There were two bamboo platforms where we each strung up our hammocks, a little hut where the guides did the cooking and a couple of toilet huts (which believe me, you did not want to use).
Nearby was a beautiful waterfall where we could have had a swim but, given that we had spent most of the day soaking in a tropical thunderstorm, most of us gave it a miss.
Instead we got settled into the camp, changed into dry clothes and chilled out whilst the guides lit a fire and cooked up a delicious meal of noodles and egg.
There’s not a huge amount to do in the middle of the jungle with no electricity so it was an early night for all of us. We climbed into our hammocks (a lot more difficult than you would imagine) and fell asleep to the sounds of the insects and animals all around us in the jungle.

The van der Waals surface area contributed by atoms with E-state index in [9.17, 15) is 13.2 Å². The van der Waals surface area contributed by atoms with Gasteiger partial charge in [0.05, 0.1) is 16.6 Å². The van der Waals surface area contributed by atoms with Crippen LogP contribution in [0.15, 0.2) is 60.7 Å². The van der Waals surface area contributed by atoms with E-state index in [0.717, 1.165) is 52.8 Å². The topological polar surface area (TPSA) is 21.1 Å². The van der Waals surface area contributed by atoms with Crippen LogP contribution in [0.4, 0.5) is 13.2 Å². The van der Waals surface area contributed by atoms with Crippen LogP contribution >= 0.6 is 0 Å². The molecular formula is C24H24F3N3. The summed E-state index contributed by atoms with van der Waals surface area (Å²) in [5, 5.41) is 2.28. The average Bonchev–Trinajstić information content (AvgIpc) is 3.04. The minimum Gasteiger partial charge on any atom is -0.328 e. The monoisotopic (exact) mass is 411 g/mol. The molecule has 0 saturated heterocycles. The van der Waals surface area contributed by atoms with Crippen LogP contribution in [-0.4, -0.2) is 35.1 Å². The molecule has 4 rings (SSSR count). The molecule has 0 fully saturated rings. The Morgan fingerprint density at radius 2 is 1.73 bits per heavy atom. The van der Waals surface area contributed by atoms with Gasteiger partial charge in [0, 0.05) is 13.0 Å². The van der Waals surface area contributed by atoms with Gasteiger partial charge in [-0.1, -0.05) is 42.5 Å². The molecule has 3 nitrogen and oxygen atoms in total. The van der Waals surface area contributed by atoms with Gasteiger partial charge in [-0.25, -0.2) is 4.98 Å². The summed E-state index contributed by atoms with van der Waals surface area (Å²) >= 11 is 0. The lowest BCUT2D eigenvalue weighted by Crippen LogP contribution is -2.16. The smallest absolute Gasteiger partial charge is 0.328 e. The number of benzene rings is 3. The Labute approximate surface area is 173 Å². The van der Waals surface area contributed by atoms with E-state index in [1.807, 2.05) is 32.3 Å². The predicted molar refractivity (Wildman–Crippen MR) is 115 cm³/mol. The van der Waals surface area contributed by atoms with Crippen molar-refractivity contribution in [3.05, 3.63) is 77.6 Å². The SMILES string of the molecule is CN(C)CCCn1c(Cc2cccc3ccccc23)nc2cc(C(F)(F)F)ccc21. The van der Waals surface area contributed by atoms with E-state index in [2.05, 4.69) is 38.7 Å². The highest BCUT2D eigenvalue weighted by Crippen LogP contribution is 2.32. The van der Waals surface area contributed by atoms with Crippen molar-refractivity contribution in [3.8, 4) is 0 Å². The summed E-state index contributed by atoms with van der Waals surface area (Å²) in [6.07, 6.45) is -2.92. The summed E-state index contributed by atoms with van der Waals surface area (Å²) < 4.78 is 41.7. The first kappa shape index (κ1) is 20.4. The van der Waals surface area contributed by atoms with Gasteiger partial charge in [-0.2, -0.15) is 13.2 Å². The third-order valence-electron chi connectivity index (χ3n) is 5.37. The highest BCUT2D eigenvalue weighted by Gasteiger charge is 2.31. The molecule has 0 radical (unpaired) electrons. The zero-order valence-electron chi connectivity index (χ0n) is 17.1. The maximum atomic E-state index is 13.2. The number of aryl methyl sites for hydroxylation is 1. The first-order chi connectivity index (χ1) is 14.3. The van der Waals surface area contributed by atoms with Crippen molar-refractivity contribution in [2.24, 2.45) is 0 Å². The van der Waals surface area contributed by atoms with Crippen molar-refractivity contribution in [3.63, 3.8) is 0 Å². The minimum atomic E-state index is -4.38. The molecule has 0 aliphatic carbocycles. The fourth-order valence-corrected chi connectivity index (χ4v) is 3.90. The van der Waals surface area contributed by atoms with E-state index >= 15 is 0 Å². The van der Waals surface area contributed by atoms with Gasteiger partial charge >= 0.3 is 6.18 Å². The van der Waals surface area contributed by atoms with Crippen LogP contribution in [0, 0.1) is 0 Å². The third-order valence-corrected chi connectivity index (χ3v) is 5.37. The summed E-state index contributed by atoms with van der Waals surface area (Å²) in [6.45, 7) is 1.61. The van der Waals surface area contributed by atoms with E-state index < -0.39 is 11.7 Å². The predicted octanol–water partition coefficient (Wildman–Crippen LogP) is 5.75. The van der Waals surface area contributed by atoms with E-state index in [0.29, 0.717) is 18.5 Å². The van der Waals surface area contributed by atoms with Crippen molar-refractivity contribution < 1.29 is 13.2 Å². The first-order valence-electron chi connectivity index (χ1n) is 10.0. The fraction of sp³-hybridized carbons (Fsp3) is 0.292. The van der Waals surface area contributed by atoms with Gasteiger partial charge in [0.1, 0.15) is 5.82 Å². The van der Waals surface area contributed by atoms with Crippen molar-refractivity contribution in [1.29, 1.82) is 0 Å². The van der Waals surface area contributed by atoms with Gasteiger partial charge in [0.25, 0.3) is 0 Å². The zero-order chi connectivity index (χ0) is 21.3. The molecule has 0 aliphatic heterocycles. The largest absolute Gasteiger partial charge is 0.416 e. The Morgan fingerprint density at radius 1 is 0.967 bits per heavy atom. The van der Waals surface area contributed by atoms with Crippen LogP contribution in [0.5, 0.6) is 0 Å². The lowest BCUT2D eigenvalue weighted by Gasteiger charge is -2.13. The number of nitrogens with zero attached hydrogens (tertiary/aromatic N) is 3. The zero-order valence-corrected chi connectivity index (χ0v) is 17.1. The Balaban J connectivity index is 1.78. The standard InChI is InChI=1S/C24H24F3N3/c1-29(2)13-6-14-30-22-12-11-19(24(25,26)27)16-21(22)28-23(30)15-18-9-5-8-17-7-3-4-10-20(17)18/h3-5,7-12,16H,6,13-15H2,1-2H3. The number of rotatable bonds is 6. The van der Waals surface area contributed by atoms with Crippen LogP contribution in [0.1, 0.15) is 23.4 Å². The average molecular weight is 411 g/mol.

The next day we woke early to start the trek back to Chi Phat. The first half of the walk was arguably more beautiful than Day One (and decidedly more leech free), trekking through streams and remote rural villages.
We took a detour to see some ‘burial jars’ tucked away in a nearby cliff. They weren’t exactly what I was expecting. I was thinking huge life-size jars like the ones I had seen photos of in Laos. But these were tiny pots that looked like something you would find on someone’s fireplace. No wonder Boun looked irritated at the fact we had requested that little detour.
After a bit more trekking we found ourselves on a long, straight road leading back to the village. It was a new road under construction that was unfortunately in the way of the previous trekking route.
This part of the walk was pretty uninspiring so after finding out we still had another 6 kilometres of walking along that road we got Boun to call a tuk tuk for us.
And its lucky we did because just as we got back to the village the heavens opened again and before long there was a river running down the centre of town where the road had previously been.
And that was the end of our two days of trekking in Chi Phat. After an amazing experience (leeches aside) we hopped into taxis to take us to Sihanoukville, back to civilisation and the land of restaurants, wifi and 24 hour electricity.